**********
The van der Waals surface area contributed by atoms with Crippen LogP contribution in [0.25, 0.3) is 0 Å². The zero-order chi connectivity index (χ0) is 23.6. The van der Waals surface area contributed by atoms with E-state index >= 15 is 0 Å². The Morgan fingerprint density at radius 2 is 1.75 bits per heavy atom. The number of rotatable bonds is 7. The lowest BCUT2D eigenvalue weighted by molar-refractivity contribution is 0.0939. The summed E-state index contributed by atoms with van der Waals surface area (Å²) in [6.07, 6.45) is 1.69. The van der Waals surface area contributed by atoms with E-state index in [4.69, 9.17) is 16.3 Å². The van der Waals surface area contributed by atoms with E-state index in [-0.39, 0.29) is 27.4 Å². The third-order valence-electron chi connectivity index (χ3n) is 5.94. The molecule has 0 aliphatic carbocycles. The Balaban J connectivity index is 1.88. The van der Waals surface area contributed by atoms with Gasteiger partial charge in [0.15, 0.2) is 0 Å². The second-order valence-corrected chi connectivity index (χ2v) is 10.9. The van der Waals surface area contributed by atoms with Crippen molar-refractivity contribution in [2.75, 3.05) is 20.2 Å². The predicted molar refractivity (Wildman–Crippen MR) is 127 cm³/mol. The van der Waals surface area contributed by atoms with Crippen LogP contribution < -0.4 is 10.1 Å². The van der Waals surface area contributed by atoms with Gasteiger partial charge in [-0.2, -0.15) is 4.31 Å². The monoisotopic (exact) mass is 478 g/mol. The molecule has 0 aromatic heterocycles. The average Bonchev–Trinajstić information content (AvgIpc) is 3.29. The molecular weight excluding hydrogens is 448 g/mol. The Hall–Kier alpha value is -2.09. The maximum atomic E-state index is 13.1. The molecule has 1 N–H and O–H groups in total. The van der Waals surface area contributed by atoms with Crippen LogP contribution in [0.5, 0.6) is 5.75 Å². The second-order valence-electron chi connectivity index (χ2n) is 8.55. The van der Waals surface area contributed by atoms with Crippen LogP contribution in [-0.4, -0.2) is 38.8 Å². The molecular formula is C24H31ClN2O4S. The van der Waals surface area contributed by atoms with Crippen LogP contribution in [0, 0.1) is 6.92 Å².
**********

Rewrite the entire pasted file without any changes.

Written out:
The van der Waals surface area contributed by atoms with Crippen LogP contribution in [0.25, 0.3) is 0 Å². The zero-order chi connectivity index (χ0) is 23.6. The van der Waals surface area contributed by atoms with E-state index >= 15 is 0 Å². The Morgan fingerprint density at radius 2 is 1.75 bits per heavy atom. The number of rotatable bonds is 7. The lowest BCUT2D eigenvalue weighted by molar-refractivity contribution is 0.0939. The summed E-state index contributed by atoms with van der Waals surface area (Å²) in [6.07, 6.45) is 1.69. The van der Waals surface area contributed by atoms with E-state index in [4.69, 9.17) is 16.3 Å². The van der Waals surface area contributed by atoms with E-state index in [-0.39, 0.29) is 27.4 Å². The third-order valence-electron chi connectivity index (χ3n) is 5.94. The molecule has 0 aliphatic carbocycles. The Balaban J connectivity index is 1.88. The van der Waals surface area contributed by atoms with Gasteiger partial charge in [0.15, 0.2) is 0 Å². The second-order valence-corrected chi connectivity index (χ2v) is 10.9. The van der Waals surface area contributed by atoms with Crippen molar-refractivity contribution in [2.75, 3.05) is 20.2 Å². The predicted molar refractivity (Wildman–Crippen MR) is 127 cm³/mol. The van der Waals surface area contributed by atoms with Crippen LogP contribution < -0.4 is 10.1 Å². The van der Waals surface area contributed by atoms with Gasteiger partial charge in [-0.2, -0.15) is 4.31 Å². The monoisotopic (exact) mass is 478 g/mol. The molecule has 0 aromatic heterocycles. The average Bonchev–Trinajstić information content (AvgIpc) is 3.29. The molecular weight excluding hydrogens is 448 g/mol. The Hall–Kier alpha value is -2.09. The maximum atomic E-state index is 13.1. The molecule has 1 N–H and O–H groups in total. The van der Waals surface area contributed by atoms with Crippen LogP contribution in [0.5, 0.6) is 5.75 Å². The second-order valence-electron chi connectivity index (χ2n) is 8.55. The van der Waals surface area contributed by atoms with Crippen LogP contribution in [-0.4, -0.2) is 38.8 Å². The molecular formula is C24H31ClN2O4S. The van der Waals surface area contributed by atoms with Crippen LogP contribution in [0, 0.1) is 6.92 Å².